Some days the Weather Channel really ticks me off. Those days are roughly November through March. That’s right, it’s time for my third annual rant on winter storm names!
Once again I had completely forgotten about this idiotic practice, until a couple of family members posted a link mentioning “Damon”. Apparently that’s what the Weather Channel decided to call this two-bit punk Nor’easter that dropped a foot of snow on us Wednesday. A foot. Seriously. I know in Georgia they’d call it the end of the world, and Maryland would shut down for two weeks, but here in Syracuse if a winter storm hits us with anything less than three feet in 24 hours, it gets laughed out of the friggin’ sky. A storm like that doesn’t rate a name. When a storm does rate a name, it gets a big menacing one like “The Blizzard of ’78″—not a name it’s likely to share with the kid who makes a few bucks shoveling up after it.
Here’s the part that irks the frell out of me: The Post Standard, our local paper, has outright given in on this. The link I saw was from them, referring to the storm as “Damon”. I knew the paper had gone steadily downhill in the past… er, my entire lifetime, but now they’ve simply crapped the bed. A Syracuse paper ought to be above this nonsense. They ought to be leading the charge to mock those snowphobic twits down in Atlanta for coming up with this concept two years ago. They ought to be running articles every year mocking the storm list, and in every story if they refer to the name at all they should do it in sarcasto-quotes and make our righteous disdain perfectly clear.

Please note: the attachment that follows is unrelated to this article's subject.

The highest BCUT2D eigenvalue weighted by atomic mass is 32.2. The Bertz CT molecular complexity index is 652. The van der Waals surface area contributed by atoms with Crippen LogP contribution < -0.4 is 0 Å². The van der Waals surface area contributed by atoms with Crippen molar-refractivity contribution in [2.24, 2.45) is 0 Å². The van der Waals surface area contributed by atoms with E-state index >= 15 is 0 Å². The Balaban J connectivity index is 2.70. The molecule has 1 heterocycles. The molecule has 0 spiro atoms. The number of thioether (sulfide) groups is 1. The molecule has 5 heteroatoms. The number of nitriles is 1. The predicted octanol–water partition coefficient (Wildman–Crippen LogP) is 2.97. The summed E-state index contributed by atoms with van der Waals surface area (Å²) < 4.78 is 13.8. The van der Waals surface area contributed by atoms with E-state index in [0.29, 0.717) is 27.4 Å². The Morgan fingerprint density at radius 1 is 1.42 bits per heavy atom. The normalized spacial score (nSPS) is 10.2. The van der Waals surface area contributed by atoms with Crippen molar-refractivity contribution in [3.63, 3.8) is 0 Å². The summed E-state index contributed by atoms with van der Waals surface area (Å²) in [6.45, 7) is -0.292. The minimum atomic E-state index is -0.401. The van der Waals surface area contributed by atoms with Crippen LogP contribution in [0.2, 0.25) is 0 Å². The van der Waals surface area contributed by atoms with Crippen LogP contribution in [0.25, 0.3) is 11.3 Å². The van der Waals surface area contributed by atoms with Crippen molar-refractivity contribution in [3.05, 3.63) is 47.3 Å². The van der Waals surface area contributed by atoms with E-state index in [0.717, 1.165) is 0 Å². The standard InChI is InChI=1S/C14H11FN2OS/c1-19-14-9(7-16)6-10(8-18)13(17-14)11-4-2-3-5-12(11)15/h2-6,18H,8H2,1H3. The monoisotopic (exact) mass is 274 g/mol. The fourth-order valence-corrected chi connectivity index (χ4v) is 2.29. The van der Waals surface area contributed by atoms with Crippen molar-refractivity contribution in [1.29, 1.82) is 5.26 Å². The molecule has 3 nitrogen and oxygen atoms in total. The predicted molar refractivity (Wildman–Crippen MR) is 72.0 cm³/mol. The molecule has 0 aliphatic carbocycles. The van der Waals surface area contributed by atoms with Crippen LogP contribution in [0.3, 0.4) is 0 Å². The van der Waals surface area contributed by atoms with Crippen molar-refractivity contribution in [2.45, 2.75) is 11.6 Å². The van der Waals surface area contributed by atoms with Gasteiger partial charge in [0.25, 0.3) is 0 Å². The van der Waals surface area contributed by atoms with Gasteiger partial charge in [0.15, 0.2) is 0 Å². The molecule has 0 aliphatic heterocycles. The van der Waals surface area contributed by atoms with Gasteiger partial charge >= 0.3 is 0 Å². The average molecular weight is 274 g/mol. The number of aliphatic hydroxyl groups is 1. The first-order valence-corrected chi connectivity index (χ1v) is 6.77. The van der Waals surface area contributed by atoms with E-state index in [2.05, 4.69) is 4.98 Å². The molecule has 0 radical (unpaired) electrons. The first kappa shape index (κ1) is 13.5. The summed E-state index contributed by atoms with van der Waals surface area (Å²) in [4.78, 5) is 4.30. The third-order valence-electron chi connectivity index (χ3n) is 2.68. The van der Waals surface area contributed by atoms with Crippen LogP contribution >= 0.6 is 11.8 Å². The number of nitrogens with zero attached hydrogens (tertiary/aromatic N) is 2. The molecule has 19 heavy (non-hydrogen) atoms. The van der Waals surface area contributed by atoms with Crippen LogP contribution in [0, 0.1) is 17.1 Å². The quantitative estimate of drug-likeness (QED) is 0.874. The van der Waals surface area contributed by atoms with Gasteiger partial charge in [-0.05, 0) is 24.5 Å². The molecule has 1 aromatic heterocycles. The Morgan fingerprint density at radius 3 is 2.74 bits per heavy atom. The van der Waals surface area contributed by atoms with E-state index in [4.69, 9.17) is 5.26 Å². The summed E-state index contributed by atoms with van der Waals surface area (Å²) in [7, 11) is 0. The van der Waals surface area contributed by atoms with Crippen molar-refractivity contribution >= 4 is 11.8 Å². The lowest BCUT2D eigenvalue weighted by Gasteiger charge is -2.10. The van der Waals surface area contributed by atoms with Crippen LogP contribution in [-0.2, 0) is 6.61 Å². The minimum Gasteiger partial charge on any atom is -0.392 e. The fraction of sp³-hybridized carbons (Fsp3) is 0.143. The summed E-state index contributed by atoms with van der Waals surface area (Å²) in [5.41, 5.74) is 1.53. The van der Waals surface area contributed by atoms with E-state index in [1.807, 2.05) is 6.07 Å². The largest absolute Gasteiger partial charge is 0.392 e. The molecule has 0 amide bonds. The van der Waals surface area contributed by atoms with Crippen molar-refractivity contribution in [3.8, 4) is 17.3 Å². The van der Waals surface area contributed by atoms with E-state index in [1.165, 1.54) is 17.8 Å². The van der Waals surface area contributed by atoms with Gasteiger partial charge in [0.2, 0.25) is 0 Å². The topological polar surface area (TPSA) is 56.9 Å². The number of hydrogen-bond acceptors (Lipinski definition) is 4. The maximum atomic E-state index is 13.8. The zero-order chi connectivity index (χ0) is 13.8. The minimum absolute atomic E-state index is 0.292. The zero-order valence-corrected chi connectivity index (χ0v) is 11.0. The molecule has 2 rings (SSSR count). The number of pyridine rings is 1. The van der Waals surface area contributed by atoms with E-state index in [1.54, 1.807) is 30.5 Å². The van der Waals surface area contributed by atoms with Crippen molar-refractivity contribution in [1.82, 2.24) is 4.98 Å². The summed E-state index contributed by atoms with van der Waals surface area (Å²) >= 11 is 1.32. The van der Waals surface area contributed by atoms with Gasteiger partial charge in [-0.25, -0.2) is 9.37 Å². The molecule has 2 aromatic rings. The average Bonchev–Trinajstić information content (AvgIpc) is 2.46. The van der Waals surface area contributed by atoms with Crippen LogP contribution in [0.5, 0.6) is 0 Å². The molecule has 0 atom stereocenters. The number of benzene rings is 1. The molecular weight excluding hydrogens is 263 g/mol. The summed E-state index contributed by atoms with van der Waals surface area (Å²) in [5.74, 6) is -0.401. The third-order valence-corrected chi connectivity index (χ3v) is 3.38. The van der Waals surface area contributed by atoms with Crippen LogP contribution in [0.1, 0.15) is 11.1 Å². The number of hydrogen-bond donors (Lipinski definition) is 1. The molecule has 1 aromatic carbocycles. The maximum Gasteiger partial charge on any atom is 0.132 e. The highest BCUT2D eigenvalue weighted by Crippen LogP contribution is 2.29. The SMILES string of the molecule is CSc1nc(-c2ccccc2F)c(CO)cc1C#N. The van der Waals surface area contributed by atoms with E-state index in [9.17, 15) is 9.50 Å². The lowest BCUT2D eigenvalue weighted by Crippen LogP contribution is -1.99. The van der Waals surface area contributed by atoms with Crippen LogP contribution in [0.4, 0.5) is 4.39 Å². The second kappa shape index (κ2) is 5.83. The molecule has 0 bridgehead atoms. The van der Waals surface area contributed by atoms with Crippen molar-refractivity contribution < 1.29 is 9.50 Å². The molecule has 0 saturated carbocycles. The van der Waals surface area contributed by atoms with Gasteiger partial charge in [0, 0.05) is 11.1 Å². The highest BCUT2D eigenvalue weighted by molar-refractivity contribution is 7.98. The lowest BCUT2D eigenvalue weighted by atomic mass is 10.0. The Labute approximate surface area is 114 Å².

We all know the Weather Channel is doing this only for branding, nothing more. You know that, right? Sure, they claim it’s about better communication, getting things across more clearly, but that’s crap. They wanted to start the ball rolling and be the ones rolling it, because then it’s a feather in their cap. You know who names hurricanes? Actual official weather agencies. Nobody names snowstorms, except for some goofs in Europe who frankly ought to know better. (Really, guys? You have the freakin’ Alps and some places with darn cold winters, and you want to bother naming winter storms? Sissies.)
This year we have further stupidity: named storms still miss out on completely legitimate major events that would rate a name. The week before Thanksgiving, Buffalo got blasted by five feet of lake effect. Five feet in one day is a lot, even for Buffalo. Ralph Wilson stadium was so badly snowed in, the Bills had to hold their upcoming home game in Detroit. But did that storm get a name? Nope. The Weather Channel reported on it, but didn’t find it name-worthy, even though this is the exact kind of standard we should be using for whether a storm gets a name. When a barrage of lake effect hits Buffalo so bad that even they have trouble dealing with it, that’s when it matters.
The arguments in favor of naming these storms when they don’t deserve names are no more coherent than they ever were, but they’re undercut completely when the idiots pushing this crap don’t even think an actual significant event belongs on their list. Winter storms may be better organized than summer ones, but when they don’t do anything beyond throw down a bunch of typical weather, who gives a crap?